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  • About
  • The Global ETD Search service is a free service for researchers to find electronic theses and dissertations. This service is provided by the Networked Digital Library of Theses and Dissertations.
    Our metadata is collected from universities around the world. If you manage a university/consortium/country archive and want to be added, details can be found on the NDLTD website.
11

Land cover at northern spotted owl nest and non-nest sites, east-central Coast Ranges, Oregon /

Perkins, John P. January 1900 (has links)
Thesis (M.S.)--Oregon State University, 2001. / Typescript (photocopy). Includes bibliographical references (leaves 71-76). Also available on the World Wide Web.
12

The range expansion of the northern barred owl : an evaluation of the impact on spotted owls /

Kelly, Elizabeth G. January 2001 (has links)
Thesis (M.S.)--Oregon State University, 2002. / Typescript (photocopy). Includes bibliographical references (leaves 41-44). Also available via the World Wide Web.
13

Mexican Spotted Owl reproduction, home range, and habitat associations in Grand Canyon National Park /

Bowden, Timothy Scott. January 2008 (has links) (PDF)
Thesis (MS )--Montana State University--Bozeman, 2008. / Typescript. Chairperson, Graduate Committee: Mark L. Taper. Includes bibliographical references (leaves 60-68).
14

Mexican Spotted Owl reproduction, home range, and habitat associations in Grand Canyon National Park

Bowden, Timothy Scott. January 2008 (has links) (PDF)
Thesis (MS )--Montana State University--Bozeman, 2008. / Typescript. Chairperson, Graduate Committee: Mark L. Taper. Includes bibliographical references (leaves 60-68).
15

Landscape composition around northern spotted owl nests, central Cascade Mountains, Oregon

Swindle, Keith A. 16 October 1997 (has links)
This study describes the composition of forest landscapes surrounding northern spotted owl (Strix occidentalis caurina) nests in the central Cascade Mountains of Oregon. I compared forest composition around 126 owl nests in 70 pair territories with forest composition around 119 points drawn randomly from all terrestrial cover-types, and around 104 points drawn randomly from the old-forest (closed canopy, > 80 yrs) cover type. All nest sites and random points were drawn from U.S. Forest Service lands and were not drawn from privately owned lands or Wilderness Areas. Forest cover was classified on a Landsat Thematic Mapper image. I quantified the percentage of old-forest within 200 concentric circular plots (0.04-5.0-km radii), centered on each analyzed point, using a geographic information system. I used logistic regression to make spatially-explicit inferences. Owl nests were surrounded by more old-forest when compared to points drawn randomly from all terrestrial cover types: there was significantly (P<0.05) more old-forest around the owl nests in plots as large as 1.79 km in radius. When compared to points drawn randomly from the old-forest cover type, owl nests were surrounded by significantly (P<0.05) more old-forest in plots with 0.17-0.80-km radii. Exploratory analyses suggest that the landscape scales most pertinent to northern spotted owl nest site positioning in this study area appear to be (in descending order): the surrounding 10-15 ha (~200-m radius), the surrounding 25-30 ha (~300-m radius), the surrounding 200 ha (800-m radius), and possibly the surrounding 700 ha (1,500-m radius). This study supports the assertion that northern spotted owls are strongly associated with older forests. The results also indicate that owl nests are most associated with higher proportions of old-forest near the nest implying that the arrangement of habitat is important for nest-site selection/positioning Since spotted owls in the central Cascade Mountains of Oregon are known to have home-ranges that average 1,769 ha, it is important to recognize that these results apply to nest-site selection/positioning on the landscape and not to the amount of habitat necessary for pair persistence or successful reproduction. / Graduation date: 1998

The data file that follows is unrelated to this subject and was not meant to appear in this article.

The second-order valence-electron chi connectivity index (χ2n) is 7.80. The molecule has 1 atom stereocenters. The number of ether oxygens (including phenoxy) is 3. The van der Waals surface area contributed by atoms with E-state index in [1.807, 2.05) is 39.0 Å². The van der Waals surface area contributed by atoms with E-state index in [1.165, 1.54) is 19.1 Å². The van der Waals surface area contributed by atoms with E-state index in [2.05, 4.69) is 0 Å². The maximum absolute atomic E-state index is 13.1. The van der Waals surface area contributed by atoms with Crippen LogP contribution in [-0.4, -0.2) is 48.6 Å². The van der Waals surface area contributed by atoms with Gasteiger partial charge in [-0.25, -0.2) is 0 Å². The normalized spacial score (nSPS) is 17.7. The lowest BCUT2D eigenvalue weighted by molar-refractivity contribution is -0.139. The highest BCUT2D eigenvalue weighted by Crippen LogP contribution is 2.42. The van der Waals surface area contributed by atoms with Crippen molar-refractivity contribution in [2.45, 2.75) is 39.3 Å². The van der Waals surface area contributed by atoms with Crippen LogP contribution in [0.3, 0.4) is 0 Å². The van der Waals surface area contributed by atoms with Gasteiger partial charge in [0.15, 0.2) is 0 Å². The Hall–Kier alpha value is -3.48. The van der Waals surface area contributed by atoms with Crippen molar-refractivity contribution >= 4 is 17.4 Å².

16

Competitive interactions and resource partitioning between northern spotted owls and barred owls in western Oregon

Wiens, J. David 02 March 2012 (has links)